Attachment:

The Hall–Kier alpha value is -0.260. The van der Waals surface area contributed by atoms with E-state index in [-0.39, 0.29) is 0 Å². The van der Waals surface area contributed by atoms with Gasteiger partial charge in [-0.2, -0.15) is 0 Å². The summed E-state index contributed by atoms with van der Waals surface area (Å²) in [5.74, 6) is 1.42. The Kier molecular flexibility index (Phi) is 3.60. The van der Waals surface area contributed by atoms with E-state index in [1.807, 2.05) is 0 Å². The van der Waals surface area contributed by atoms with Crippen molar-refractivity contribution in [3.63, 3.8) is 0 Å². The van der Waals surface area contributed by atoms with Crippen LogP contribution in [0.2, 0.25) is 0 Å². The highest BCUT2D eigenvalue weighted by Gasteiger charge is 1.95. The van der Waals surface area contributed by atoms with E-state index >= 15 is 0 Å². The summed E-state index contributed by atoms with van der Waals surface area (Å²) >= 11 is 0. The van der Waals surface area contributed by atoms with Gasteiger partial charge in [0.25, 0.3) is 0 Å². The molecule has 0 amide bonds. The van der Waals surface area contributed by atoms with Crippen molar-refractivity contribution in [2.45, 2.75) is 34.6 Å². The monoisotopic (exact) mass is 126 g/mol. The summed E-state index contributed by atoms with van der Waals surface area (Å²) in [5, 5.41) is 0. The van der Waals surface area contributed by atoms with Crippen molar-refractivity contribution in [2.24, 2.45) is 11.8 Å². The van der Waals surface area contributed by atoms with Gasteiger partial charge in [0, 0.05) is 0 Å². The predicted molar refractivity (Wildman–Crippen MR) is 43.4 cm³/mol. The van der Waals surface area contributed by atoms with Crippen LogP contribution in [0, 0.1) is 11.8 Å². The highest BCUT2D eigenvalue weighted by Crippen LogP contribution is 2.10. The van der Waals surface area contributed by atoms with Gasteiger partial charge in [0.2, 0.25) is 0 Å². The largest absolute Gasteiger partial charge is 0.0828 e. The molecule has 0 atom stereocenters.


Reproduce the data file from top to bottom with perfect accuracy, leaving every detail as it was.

The Hall–Kier alpha value is -0.260. The van der Waals surface area contributed by atoms with E-state index in [-0.39, 0.29) is 0 Å². The van der Waals surface area contributed by atoms with Gasteiger partial charge in [-0.2, -0.15) is 0 Å². The summed E-state index contributed by atoms with van der Waals surface area (Å²) in [5.74, 6) is 1.42. The Kier molecular flexibility index (Phi) is 3.60. The van der Waals surface area contributed by atoms with E-state index in [1.807, 2.05) is 0 Å². The van der Waals surface area contributed by atoms with Crippen molar-refractivity contribution in [3.63, 3.8) is 0 Å². The van der Waals surface area contributed by atoms with Crippen LogP contribution in [0.2, 0.25) is 0 Å². The highest BCUT2D eigenvalue weighted by Gasteiger charge is 1.95. The van der Waals surface area contributed by atoms with E-state index >= 15 is 0 Å². The summed E-state index contributed by atoms with van der Waals surface area (Å²) >= 11 is 0. The van der Waals surface area contributed by atoms with Gasteiger partial charge in [0.25, 0.3) is 0 Å². The molecule has 0 amide bonds. The van der Waals surface area contributed by atoms with Crippen molar-refractivity contribution in [2.45, 2.75) is 34.6 Å². The monoisotopic (exact) mass is 126 g/mol. The summed E-state index contributed by atoms with van der Waals surface area (Å²) in [5, 5.41) is 0. The van der Waals surface area contributed by atoms with Crippen molar-refractivity contribution in [2.24, 2.45) is 11.8 Å². The van der Waals surface area contributed by atoms with Gasteiger partial charge in [0, 0.05) is 0 Å². The predicted molar refractivity (Wildman–Crippen MR) is 43.4 cm³/mol. The van der Waals surface area contributed by atoms with Crippen LogP contribution in [0, 0.1) is 11.8 Å². The highest BCUT2D eigenvalue weighted by Crippen LogP contribution is 2.10. The van der Waals surface area contributed by atoms with Gasteiger partial charge in [0.2, 0.25) is 0 Å². The largest absolute Gasteiger partial charge is 0.0828 e. The molecule has 0 atom stereocenters.